A special plaque was unveiled in Lancaster this week in honour of a D-Day survivor who now lives in Westfield Memorial Village.
Francis Joseph Bradshaw was just 17 when British troops stormed the beaches in Normandy, and his bravery at the historic event won him a Distinguished Service Medal.
He was honoured at a naming and unveiling ceremony in commemoration of World War One at an event at the estate off West Road this week.
Chair of the Guinness Partnership, Lady Amanda Ellingworth, residents, and staff of Guinness Northern Counties, which manages the homes in the village, were invited by the Trustees of Westfield Council for the naming of the homes on Haig Avenue and the unveiling of a special medal plaque in honour of Mr Bradshaw.
Vice-president of the Trustees Thomas Bowring opened the ceremony by unveiling a plaque and naming the eight homes on Haig Avenue after Lancastrians who had been awarded the highest military honour, the Victoria Cross, in WWI.
Lady Amanda then unveiled a second plaque, this time in honour of Mr Bradshaw, who received a Distinguished Service Medal for his service in the Royal Navy combined operations during WWII for his outstanding skill, endurance and devotion to duty shown in transporting men and supplies to the Normandy beaches on D Day.
Lady Amanda said at the event: “It was a great honour to be invited to attend the event at Westfield War Memorial Village and very humbling to hear the amazing stories of heroism as we commemorated the start of the Great War.
“I was delighted to unveil one of the plaques commemorating the Distinguished Service Medal awarded to Joe Bradshaw for acts of bravery on D Day when he was just 17. I was also delighted to meet the many people who attended, including the trustees of Westfield War Memorial Village and the residents.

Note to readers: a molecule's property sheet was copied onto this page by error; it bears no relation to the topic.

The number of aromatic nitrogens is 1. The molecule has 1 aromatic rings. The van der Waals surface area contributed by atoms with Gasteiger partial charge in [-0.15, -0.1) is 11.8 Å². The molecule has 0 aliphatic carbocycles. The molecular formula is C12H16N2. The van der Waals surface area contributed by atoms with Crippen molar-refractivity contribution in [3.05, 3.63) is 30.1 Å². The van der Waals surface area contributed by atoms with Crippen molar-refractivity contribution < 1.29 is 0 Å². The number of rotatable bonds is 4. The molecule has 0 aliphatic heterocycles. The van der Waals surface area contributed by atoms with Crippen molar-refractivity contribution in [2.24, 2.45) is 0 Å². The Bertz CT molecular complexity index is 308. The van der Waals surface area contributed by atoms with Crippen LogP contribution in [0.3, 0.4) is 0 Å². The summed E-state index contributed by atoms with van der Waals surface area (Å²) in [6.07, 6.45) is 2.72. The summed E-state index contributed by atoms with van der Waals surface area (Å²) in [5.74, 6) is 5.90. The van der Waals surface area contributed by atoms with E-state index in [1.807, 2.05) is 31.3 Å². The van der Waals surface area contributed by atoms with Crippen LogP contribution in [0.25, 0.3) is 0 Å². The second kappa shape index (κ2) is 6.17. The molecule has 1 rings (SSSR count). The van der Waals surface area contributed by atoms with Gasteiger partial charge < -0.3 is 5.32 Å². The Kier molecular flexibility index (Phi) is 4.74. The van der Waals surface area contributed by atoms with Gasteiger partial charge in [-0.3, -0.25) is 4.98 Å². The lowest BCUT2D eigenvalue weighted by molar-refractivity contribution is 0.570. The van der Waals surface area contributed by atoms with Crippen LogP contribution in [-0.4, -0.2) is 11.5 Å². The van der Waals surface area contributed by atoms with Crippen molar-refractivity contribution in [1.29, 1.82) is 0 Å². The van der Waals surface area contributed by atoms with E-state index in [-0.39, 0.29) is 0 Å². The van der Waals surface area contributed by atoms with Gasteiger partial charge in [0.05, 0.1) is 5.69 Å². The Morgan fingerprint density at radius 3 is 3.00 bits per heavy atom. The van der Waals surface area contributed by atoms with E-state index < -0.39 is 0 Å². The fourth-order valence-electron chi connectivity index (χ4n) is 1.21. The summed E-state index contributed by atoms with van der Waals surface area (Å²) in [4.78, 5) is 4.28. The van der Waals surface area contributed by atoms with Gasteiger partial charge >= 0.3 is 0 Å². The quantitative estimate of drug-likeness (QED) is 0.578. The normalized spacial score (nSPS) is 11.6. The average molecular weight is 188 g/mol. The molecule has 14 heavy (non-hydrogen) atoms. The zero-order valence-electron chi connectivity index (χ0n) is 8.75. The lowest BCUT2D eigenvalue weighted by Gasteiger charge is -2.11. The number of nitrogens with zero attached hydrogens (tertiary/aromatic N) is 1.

“The Guinness Partnership is very proud of our long association with Westfield Village and extremely pleased to be part of the long term future of this truly inspirational place.”
Over 60 people attended the event including former evacuees who shared stories about the time they had spent at Westfield War Memorial Village as children and boards were set up inside the community room at Westfield House, displaying photographs of the village from years gone by.
Funded by public donation and subscription, Westfield War Memorial Village was opened in 1924 with the war memorial statue situated at the heart of the village being unveiled two years later in August 1926.
It commemorates all those who gave their lives or limbs for their country in the Great War, in particular the men of Lancaster, who served in the King’s Own Royal Regiment (Lancaster).